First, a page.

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Will Republicans Act on Proposal to Collect Vaccination Info?

Earlier this year, it was an unexpected measles outbreak. Then on Wednesday, May 13th, the University of Texas at Austin reported its 3rd case of mumps.

With these traditionally rare diseases making the news, it's time to ask the question:

Will Texas make any progress in the fight to ensure Texas school children are vaccinated?

It may all come down to what Texas Republicans and Lt. Gov. Dan Patrick decide to do with narrowly written legislation that has passed the Texas House and is currently awaiting to be scheduled for a committee hearing in the Texas Senate.

Here's what's going on:

  1. In 2003, Rick Perry signed a bill creating a loophole for Texans to opt-out of vaccinating their kids.
  2. Since that time, the number of students who aren't vaccinated in Texas has climbed from about 2,000 to nearly 40,000 statewide in 2014.
  3. Legislation to close this loophole - which allowed parents to not have to get their kids vaccinated for conscientious objections - died early on in session, after it's Republican author catched a lot of flack from anti-vaxxers.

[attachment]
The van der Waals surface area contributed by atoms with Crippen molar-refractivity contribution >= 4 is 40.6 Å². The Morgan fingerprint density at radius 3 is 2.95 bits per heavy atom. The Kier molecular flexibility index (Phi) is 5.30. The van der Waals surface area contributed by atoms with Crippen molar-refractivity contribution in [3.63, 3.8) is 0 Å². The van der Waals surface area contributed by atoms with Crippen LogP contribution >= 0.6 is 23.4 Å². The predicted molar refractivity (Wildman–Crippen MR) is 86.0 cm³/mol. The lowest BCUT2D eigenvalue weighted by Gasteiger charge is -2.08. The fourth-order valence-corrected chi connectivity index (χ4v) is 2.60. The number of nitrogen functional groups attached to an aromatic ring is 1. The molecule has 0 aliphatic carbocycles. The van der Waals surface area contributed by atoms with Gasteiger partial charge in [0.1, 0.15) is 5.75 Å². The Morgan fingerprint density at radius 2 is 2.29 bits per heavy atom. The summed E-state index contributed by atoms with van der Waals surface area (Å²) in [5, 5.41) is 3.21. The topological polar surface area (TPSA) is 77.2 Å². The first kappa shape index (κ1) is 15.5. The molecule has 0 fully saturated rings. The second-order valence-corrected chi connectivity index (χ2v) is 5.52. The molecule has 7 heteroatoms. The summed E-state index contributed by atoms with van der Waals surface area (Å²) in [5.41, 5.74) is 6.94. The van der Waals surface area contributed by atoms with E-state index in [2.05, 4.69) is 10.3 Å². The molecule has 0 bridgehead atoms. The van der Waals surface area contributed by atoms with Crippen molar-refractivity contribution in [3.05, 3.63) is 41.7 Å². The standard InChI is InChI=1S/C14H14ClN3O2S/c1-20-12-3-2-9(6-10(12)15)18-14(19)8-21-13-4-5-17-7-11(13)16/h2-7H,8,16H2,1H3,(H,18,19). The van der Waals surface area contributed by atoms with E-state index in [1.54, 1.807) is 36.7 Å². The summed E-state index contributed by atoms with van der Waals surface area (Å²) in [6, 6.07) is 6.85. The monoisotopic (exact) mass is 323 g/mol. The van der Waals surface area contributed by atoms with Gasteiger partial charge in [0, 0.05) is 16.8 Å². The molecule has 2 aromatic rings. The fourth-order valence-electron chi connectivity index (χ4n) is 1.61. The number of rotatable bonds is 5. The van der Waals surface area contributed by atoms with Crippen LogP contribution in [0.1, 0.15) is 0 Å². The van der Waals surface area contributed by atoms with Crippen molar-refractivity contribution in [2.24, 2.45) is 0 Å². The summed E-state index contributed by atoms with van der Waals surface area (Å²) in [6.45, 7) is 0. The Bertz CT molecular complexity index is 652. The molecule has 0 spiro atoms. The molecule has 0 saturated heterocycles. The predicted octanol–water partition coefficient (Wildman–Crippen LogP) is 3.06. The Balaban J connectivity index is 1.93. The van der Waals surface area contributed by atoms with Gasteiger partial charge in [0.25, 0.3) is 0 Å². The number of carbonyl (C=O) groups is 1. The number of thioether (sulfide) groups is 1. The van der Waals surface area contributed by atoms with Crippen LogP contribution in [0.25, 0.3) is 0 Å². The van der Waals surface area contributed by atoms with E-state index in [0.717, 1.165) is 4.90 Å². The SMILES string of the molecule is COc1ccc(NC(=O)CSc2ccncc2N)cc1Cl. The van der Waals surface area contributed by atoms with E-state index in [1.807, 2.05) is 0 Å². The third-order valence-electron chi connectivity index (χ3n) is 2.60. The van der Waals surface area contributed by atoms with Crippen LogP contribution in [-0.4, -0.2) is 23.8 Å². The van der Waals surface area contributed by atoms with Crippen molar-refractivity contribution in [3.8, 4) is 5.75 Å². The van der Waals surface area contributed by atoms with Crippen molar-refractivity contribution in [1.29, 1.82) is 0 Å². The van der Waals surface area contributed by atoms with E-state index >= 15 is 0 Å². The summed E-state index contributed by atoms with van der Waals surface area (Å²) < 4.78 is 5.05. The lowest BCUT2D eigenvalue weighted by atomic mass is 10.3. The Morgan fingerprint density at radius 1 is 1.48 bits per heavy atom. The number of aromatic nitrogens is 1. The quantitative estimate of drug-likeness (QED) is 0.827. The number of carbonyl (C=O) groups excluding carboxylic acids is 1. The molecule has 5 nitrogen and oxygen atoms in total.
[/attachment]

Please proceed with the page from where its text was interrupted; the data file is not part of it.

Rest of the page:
The only legislation that addresses student vaccinations and still could pass the Legislature is House Bill 2474.

That bill requires the state to better collect and share information about:

  • De-identified immunization exemption information;
  • The number of students provisionally enrolled pending documentation of immunization;
  • The number of students claiming an exemption for reasons of conscience, including a religious belief;
  • The number of students claiming an exemption for a medical reason; and
  • The number of students whose vaccinations are not current.

That information will be made available to legislators and to parents, through publicly available websites.

It's not a lot - it doesn't close the loophole that has led to the rapid increase in the number of unvaccinated students in Texas schools. But it's a step in the right direction.

Now the question is - will Lt. Gov. Dan Patrick and the Tea Party-dominated Texas Senate give it a shot?

We'll update at the end of session, once the fate of the bill is finally known.